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What is a Food Writer?

By B. Miller
Updated Mar 02, 2024
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A food writer typically writes reviews of food, wine, and restaurants for a publication such as a magazine or newspaper. One who writes recipes or cookbooks is not often referred to as a food writer. Most food writers will review many different types of foods in addition to visiting restaurants; for instance, fine chocolate, Champagne, wine, or even olive oil are just some of the things that a food writer may review. In addition to publishing reviews and critiques, a food writer may function as a reporter, writing about special food events such as festivals, or interesting articles about food trends, new wines, or different kinds of produce.

A food writer functioning as a food critic will typically visit a restaurant and order a number of different things on the menu, then write about each one in terms of preparation, presentation, restaurant environment, taste, and other issues related to the dining and eating experience. Food writers often have backgrounds in the food industry as well as in journalism, and may have attended culinary school or completed a cooking program in addition to professional writing classes. Attending culinary school is an excellent way to make contacts in the food and restaurant industry.

To get started, a potential food writer will likely need to work as a freelancer for awhile and build up a portfolio of published clips. It is important to know the rules of the publishing industry as well as having an excellent background in food; it will be necessary to frequently query editors of magazines and newspapers to determine whether they will publish an article. After building up a portfolio, it may be possible to obtain a staff position at a publication.

Some food writers also find success keeping a personal website or blog, and publishing reviews of various food experiences online. Though the pay may be low or nonexistent, it is an excellent way to build a portfolio and increase expertise. Food writers need to be adventurous, always willing to try new foods and to rate them objectively. It is also necessary for a food critic to keep a low profile while out at a restaurant; this way, he or she will receive the same treatment as the average customer, and will be able to rate the restaurant accordingly.

There are many different ways to become a successful food writer. It is not necessary to become a food critic, though this is one of the more common avenues. Anyone interested in food writing should try to become an expert in their chosen field, as well as to find a particular niche in which to write; this will make one much more marketable.

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Discussion Comments

By anon1004645 — On Mar 21, 2021

I was lucky because my cousin was a restaurant critic so I asked her how she got her start. She pointed me to a book she read a few years back (How to Write about Food: How to Become a Published Restaurant Critic, Food Journalist, Cookbook Author, and Food Blogger by S.J. Sebellin-Ross) and said it told her everything she needed. She’s been working for the paper for three years so that worked. I bought the book for my Kindle last month and it’s an easy read so cross fingers I’m going to quit this dead end job and become a food writer!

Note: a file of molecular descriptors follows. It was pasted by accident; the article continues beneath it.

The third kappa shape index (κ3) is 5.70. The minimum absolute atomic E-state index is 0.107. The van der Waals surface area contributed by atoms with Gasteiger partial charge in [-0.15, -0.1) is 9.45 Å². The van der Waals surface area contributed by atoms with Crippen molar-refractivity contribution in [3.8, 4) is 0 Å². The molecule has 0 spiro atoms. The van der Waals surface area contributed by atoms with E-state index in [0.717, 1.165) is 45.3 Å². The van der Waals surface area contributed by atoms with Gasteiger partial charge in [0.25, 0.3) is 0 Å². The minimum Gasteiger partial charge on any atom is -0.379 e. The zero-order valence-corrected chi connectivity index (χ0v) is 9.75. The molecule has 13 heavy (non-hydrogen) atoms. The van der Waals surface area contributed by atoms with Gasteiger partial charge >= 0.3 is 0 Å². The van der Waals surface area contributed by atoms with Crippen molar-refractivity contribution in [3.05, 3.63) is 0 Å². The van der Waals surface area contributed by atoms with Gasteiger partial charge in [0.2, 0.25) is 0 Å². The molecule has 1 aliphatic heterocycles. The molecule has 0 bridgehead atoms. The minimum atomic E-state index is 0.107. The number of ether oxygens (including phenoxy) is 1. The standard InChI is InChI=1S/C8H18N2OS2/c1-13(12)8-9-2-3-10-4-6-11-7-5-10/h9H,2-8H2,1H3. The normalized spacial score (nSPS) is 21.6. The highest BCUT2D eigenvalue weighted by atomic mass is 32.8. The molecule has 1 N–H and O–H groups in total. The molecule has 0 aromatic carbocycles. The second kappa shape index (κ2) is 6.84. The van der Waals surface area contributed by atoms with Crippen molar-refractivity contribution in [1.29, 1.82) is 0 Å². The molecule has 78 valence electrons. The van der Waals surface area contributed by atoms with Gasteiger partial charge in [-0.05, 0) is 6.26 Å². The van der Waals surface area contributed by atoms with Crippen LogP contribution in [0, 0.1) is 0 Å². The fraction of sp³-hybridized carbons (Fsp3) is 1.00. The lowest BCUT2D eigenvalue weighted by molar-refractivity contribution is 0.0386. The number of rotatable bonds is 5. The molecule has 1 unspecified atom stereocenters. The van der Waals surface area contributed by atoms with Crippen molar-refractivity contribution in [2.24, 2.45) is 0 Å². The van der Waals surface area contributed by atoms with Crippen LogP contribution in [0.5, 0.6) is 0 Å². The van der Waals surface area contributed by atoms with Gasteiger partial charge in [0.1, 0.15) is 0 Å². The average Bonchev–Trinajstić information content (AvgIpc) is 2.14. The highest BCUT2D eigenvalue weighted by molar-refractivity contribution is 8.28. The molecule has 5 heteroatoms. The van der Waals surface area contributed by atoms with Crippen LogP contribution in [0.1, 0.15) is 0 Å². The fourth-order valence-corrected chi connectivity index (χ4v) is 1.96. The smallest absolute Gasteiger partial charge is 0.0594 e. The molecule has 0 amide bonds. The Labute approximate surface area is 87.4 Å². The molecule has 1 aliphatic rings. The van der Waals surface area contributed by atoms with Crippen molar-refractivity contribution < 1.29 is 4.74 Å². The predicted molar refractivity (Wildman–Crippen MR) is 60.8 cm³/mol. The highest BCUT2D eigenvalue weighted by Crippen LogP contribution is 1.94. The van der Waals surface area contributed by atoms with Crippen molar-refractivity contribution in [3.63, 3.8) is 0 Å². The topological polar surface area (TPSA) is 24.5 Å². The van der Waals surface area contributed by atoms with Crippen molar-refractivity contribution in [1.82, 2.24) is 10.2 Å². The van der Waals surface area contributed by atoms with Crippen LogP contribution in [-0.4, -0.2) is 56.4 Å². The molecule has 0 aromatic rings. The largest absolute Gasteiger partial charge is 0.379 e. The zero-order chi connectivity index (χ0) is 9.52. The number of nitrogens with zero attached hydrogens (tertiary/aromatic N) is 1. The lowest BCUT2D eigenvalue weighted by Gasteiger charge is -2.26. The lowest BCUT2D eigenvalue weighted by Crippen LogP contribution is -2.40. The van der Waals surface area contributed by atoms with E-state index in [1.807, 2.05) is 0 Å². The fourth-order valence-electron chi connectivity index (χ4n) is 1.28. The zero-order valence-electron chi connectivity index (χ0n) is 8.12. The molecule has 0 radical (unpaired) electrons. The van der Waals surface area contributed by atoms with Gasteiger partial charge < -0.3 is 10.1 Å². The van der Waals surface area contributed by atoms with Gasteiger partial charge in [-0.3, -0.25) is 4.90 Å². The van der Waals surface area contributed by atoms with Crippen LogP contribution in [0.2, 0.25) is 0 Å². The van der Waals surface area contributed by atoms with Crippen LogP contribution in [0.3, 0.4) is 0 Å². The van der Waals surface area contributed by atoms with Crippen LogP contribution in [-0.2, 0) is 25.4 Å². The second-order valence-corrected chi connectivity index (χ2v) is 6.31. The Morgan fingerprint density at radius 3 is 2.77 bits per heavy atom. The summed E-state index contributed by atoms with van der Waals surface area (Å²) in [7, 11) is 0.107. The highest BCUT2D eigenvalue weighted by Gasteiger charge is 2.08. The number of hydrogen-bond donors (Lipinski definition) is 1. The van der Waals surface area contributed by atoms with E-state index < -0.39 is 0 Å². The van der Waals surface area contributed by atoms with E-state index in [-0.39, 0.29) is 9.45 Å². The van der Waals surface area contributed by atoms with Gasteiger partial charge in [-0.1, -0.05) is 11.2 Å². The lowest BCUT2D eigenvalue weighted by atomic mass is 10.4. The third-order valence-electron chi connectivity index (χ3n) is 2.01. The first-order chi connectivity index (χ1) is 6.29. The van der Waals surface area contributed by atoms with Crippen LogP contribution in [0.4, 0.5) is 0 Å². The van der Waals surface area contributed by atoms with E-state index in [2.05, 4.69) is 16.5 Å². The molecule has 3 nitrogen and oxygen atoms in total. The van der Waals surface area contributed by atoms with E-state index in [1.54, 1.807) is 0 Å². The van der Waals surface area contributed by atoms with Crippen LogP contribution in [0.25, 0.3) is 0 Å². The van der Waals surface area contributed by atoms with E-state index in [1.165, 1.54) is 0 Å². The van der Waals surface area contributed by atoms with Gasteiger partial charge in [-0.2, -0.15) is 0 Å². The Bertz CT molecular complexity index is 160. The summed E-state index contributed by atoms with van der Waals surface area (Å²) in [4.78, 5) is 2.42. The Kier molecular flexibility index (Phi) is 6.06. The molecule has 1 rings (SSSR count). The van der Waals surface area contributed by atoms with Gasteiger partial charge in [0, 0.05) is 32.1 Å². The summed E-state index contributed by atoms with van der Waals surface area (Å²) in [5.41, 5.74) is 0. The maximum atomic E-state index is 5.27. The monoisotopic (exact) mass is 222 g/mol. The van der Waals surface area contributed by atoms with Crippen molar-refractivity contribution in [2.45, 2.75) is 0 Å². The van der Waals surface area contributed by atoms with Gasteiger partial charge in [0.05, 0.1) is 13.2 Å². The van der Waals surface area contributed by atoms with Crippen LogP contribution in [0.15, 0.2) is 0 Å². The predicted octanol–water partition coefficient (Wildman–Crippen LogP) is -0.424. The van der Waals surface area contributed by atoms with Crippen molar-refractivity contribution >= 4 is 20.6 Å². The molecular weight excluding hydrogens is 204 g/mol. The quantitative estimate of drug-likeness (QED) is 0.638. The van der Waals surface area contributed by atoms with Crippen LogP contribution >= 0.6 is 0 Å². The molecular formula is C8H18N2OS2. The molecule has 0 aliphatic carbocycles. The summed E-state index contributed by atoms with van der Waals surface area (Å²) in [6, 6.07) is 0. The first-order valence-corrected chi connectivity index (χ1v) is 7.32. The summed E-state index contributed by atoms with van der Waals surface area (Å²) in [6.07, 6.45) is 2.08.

By MrsPramm — On May 11, 2014

@irontoenail - I won't deny that luck is a part of it, but I think you have to think of these things in terms of probability. If you don't throw the dice at all, your probability of getting a good number is very near zero. It can only happen by accident.

But if you throw the dice repeatedly, eventually you will get the number you want.

And it's so easy to throw the dice these days. You can write and share with everyone in the world by publishing it online. Look at that girl who went through the Julia Child cookbook on her blog and ended up with her own movie.

A freelance food writer is going to have to start small, but I think the most important word there is to start. Until you do that, you won't improve and your chances are going to be near zero.

By irontoenail — On May 11, 2014

@KoiwiGal - I have noticed that being good at talking about something doesn't always translate into being good about writing about something, though. It takes a lot of practice.

There are so many people who fancy becoming a food critic or writer that it must be a tough field to actually break into. I think it probably comes down to luck as much as anything else. Although, first you would have to have talent, or that lucky break won't translate into getting a food writer job.

By KoiwiGal — On May 10, 2014

I think being passionate about food will trump almost anything else. I had a friend once who was always ecstatic over good food and would describe it the way other people might describe their best friend or even their lover. It was captivating, even though food itself isn't that interesting to me.

I always thought she should have become a food writer, but she was an artist, so maybe that was just as well. She might have single-handedly increased the obesity epidemic!

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